Briggs & Stratton has made environmental stewardship a priority – from the significant decreases in product emissions to commitments reducing energy use in our factories. The Company takes this responsibility seriously by enhancing manufacturing and corporate operations, as well as working with engineers to produce products that further decrease their impact.
DOE Save Energy Now Pledge, progress with our 25% reduction goal
Briggs & Stratton pledged as a charter member of the Department of Energy’s Save Energy Now – LEADER program in 2009, now the Better Buildings – Better Plants Challenge to reduce our energy intensity by 25% in the next 10 years.
Briggs & Stratton quickly began its energy reduction with energy efficiency improvements at all of its manufacturing facilities, warehouses, and distribution centers.
Reporting our energy intensity to the Department of Energy (DOE), Energy Used per Annual Sales as a corporation, Briggs & Stratton has reduced its energy intensity by 20% since committing to the program.
Briggs & Stratton continues to assist other companies through benchmarking, open invitations to manufacturing energy training, and by setting the example in energy efficiency. Briggs & Stratton was featured in a DOE case study titled, Briggs & Stratton: Putting all Energy Efficiency Options on the Table.DOE Case Study
On track to generate as much as 556,000 kilowatt-hours (kWh) Annualy – Equal to the amount needed to power 48 homes every year
Regen Project – National Award
An exciting approach to renewable energy…
Every day the buzz of small engines fills the reliability laboratory inside Briggs & Stratton’s Production Building. Employees continually monitor engines to meet the exacting standards. Engineers at Briggs & Stratton realized we could lower our operating cost if we could capture power that is wasted in heat, and test loads from the existing dynamometers. The goal was to harness that energy and convert it into electricity for the plant’s consumption. The problem was such a regeneration system did not exist.
In October, 2012, Briggs & Stratton was awarded the International Renewable Energy Project of the Year by the Association of Energy Engineers. The power regeneration project was recognized for multiple awards, including the Environmental Innovation Award from the Wisconsin Manufacturers & Commerce (WMC), the Association of Energy Engineers (AEE), the Wisconsin Green Building Alliance, and Briggs & Stratton’s very own Innovation Showcase Award.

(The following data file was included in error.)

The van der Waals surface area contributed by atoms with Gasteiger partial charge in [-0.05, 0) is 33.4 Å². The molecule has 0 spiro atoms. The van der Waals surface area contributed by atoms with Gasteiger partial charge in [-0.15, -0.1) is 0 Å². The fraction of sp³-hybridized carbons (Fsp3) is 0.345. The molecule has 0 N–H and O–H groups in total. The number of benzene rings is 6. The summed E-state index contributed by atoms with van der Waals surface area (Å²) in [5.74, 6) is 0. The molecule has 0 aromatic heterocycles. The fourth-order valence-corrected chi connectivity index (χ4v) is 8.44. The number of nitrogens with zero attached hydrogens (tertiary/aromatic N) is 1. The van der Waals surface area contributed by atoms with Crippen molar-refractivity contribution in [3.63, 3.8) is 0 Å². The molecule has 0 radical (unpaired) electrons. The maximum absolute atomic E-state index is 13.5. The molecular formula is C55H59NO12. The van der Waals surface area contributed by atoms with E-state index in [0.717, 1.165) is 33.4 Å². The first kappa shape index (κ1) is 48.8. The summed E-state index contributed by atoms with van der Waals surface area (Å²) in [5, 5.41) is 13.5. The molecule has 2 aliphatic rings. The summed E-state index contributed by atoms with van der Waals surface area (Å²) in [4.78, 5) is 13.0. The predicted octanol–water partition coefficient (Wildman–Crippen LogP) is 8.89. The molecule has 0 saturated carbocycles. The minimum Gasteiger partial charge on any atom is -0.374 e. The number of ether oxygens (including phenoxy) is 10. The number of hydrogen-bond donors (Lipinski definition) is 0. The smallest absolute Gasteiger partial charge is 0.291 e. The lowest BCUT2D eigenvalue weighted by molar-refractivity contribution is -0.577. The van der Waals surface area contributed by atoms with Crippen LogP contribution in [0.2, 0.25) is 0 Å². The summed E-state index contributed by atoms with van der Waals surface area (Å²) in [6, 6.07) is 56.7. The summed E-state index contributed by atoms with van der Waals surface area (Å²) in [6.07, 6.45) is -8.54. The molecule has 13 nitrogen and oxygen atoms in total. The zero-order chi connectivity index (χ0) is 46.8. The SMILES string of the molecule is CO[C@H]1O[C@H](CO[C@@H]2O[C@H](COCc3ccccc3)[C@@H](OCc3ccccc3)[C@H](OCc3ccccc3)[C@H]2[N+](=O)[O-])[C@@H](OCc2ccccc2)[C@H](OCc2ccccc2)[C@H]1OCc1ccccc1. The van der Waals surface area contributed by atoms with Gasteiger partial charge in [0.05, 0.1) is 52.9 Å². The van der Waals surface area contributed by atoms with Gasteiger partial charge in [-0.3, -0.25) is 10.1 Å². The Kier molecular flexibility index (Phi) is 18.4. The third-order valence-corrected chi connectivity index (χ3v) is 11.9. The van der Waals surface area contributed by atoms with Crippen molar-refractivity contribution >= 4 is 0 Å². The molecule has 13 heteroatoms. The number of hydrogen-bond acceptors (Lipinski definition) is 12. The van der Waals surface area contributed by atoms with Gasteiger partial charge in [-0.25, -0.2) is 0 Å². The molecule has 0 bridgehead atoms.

The reliability lab is on track to generate as much as 556,000 kilowatt-hours (kWh) annually – equal to the amount needed to power 48 homes every year. That captured electricity is fed back to the plant’s internal grid, which will save the company $50,000 a year.
Another environmental plus: the electricity generated by the 12 test stands alone reduces the plant’s greenhouse gases by 442 tons annually.
Our Energy Teams and their supporters are key to the success of the Briggs & Stratton energy program. The Plant Managers, a great support to their energy leaders, understand energy efficiency is important to their facilities. At our regular meetings, team members exchange best practices, share new ideas and participate in training.
Teams focus on numerous areas in the plants that provide opportunities for energy savings, including lighting, compressed air, hot and cold water processing, HVAC, melt furnaces and electric demand management. In 2014, energy efficiency features on a new compressor and a new melt furnace produced energy savings of over $100,000 per year.
Also in 2014, energy team personnel from four Briggs & Stratton facilities gathered to participate in a Steam System Training and Energy Assessment in our Statesboro facility (pictured). This event was sponsored by the U.S. Department of Energy. They helped us to identify seven different areas in the plant where energy efficiency related to steam system use could be improved. The savings potential totaled $67,000 per year. Just as importantly, plant personnel increased their energy awareness, creating the potential for more opportunities in the future.